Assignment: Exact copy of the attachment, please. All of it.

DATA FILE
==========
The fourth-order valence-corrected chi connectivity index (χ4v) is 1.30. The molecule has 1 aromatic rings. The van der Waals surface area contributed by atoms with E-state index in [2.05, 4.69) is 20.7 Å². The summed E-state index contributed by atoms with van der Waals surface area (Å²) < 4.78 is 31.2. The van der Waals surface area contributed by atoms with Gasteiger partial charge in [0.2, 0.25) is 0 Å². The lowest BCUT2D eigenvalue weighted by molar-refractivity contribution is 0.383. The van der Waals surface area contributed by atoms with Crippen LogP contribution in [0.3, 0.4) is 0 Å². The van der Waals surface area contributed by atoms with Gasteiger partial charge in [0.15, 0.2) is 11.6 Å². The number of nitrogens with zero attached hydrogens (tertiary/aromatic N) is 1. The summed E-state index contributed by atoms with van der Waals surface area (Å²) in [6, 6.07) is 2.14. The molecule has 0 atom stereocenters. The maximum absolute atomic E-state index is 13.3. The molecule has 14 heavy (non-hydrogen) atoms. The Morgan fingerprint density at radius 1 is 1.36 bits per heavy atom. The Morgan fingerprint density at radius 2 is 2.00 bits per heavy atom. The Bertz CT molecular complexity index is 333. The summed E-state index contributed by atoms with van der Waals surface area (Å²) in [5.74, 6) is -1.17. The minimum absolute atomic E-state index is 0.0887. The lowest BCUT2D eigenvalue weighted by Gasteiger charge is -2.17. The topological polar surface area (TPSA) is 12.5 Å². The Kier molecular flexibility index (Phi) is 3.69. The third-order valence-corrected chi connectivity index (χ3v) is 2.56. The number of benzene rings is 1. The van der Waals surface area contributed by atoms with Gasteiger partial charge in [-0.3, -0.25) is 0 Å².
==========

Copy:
The fourth-order valence-corrected chi connectivity index (χ4v) is 1.30. The molecule has 1 aromatic rings. The van der Waals surface area contributed by atoms with E-state index in [2.05, 4.69) is 20.7 Å². The summed E-state index contributed by atoms with van der Waals surface area (Å²) < 4.78 is 31.2. The van der Waals surface area contributed by atoms with Gasteiger partial charge in [0.2, 0.25) is 0 Å². The lowest BCUT2D eigenvalue weighted by molar-refractivity contribution is 0.383. The van der Waals surface area contributed by atoms with Crippen LogP contribution in [0.3, 0.4) is 0 Å². The van der Waals surface area contributed by atoms with Gasteiger partial charge in [0.15, 0.2) is 11.6 Å². The number of nitrogens with zero attached hydrogens (tertiary/aromatic N) is 1. The summed E-state index contributed by atoms with van der Waals surface area (Å²) in [6, 6.07) is 2.14. The molecule has 0 atom stereocenters. The maximum absolute atomic E-state index is 13.3. The molecule has 14 heavy (non-hydrogen) atoms. The Morgan fingerprint density at radius 1 is 1.36 bits per heavy atom. The Morgan fingerprint density at radius 2 is 2.00 bits per heavy atom. The Bertz CT molecular complexity index is 333. The summed E-state index contributed by atoms with van der Waals surface area (Å²) in [5.74, 6) is -1.17. The minimum absolute atomic E-state index is 0.0887. The lowest BCUT2D eigenvalue weighted by Gasteiger charge is -2.17. The topological polar surface area (TPSA) is 12.5 Å². The Kier molecular flexibility index (Phi) is 3.69. The third-order valence-corrected chi connectivity index (χ3v) is 2.56. The number of benzene rings is 1. The van der Waals surface area contributed by atoms with Gasteiger partial charge in [-0.3, -0.25) is 0 Å².